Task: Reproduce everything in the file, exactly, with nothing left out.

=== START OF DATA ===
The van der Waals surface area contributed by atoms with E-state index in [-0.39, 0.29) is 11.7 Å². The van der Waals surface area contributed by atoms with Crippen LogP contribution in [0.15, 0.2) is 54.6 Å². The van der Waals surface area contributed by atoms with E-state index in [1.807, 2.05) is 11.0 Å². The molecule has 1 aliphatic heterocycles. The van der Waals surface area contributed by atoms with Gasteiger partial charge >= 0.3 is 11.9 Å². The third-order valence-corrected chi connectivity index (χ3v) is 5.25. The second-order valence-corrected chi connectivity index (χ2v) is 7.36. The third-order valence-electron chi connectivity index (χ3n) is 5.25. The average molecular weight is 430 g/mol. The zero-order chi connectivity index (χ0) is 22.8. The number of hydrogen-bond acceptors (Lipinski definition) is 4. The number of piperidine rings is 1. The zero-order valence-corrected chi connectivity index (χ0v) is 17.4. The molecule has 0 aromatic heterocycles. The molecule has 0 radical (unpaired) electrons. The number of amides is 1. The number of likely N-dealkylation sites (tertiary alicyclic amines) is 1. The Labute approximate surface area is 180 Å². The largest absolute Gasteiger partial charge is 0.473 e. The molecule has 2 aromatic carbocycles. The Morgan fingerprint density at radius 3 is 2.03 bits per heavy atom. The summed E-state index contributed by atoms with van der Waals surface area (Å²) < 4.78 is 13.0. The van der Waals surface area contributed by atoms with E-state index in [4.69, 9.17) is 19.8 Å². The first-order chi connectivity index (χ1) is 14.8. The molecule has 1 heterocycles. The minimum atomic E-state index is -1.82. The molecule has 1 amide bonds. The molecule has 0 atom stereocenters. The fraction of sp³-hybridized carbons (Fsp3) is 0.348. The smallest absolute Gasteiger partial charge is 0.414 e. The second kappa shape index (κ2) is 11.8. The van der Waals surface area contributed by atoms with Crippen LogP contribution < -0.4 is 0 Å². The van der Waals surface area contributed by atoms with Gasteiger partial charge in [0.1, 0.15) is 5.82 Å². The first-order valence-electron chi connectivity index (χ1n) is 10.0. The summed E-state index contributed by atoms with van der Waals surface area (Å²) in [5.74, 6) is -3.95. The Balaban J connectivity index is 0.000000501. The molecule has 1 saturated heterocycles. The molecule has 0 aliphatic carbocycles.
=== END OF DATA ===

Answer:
The van der Waals surface area contributed by atoms with E-state index in [-0.39, 0.29) is 11.7 Å². The van der Waals surface area contributed by atoms with Crippen LogP contribution in [0.15, 0.2) is 54.6 Å². The van der Waals surface area contributed by atoms with E-state index in [1.807, 2.05) is 11.0 Å². The molecule has 1 aliphatic heterocycles. The van der Waals surface area contributed by atoms with Gasteiger partial charge >= 0.3 is 11.9 Å². The third-order valence-corrected chi connectivity index (χ3v) is 5.25. The second-order valence-corrected chi connectivity index (χ2v) is 7.36. The third-order valence-electron chi connectivity index (χ3n) is 5.25. The average molecular weight is 430 g/mol. The zero-order chi connectivity index (χ0) is 22.8. The number of hydrogen-bond acceptors (Lipinski definition) is 4. The number of piperidine rings is 1. The zero-order valence-corrected chi connectivity index (χ0v) is 17.4. The molecule has 0 aromatic heterocycles. The molecule has 0 radical (unpaired) electrons. The number of amides is 1. The number of likely N-dealkylation sites (tertiary alicyclic amines) is 1. The Labute approximate surface area is 180 Å². The largest absolute Gasteiger partial charge is 0.473 e. The molecule has 2 aromatic carbocycles. The Morgan fingerprint density at radius 3 is 2.03 bits per heavy atom. The summed E-state index contributed by atoms with van der Waals surface area (Å²) < 4.78 is 13.0. The van der Waals surface area contributed by atoms with E-state index in [4.69, 9.17) is 19.8 Å². The first-order chi connectivity index (χ1) is 14.8. The molecule has 1 heterocycles. The minimum atomic E-state index is -1.82. The molecule has 1 amide bonds. The molecule has 0 atom stereocenters. The fraction of sp³-hybridized carbons (Fsp3) is 0.348. The smallest absolute Gasteiger partial charge is 0.414 e. The second kappa shape index (κ2) is 11.8. The van der Waals surface area contributed by atoms with Crippen LogP contribution < -0.4 is 0 Å². The van der Waals surface area contributed by atoms with Gasteiger partial charge in [0.1, 0.15) is 5.82 Å². The first-order valence-electron chi connectivity index (χ1n) is 10.0. The summed E-state index contributed by atoms with van der Waals surface area (Å²) in [5.74, 6) is -3.95. The Balaban J connectivity index is 0.000000501. The molecule has 1 saturated heterocycles. The molecule has 0 aliphatic carbocycles.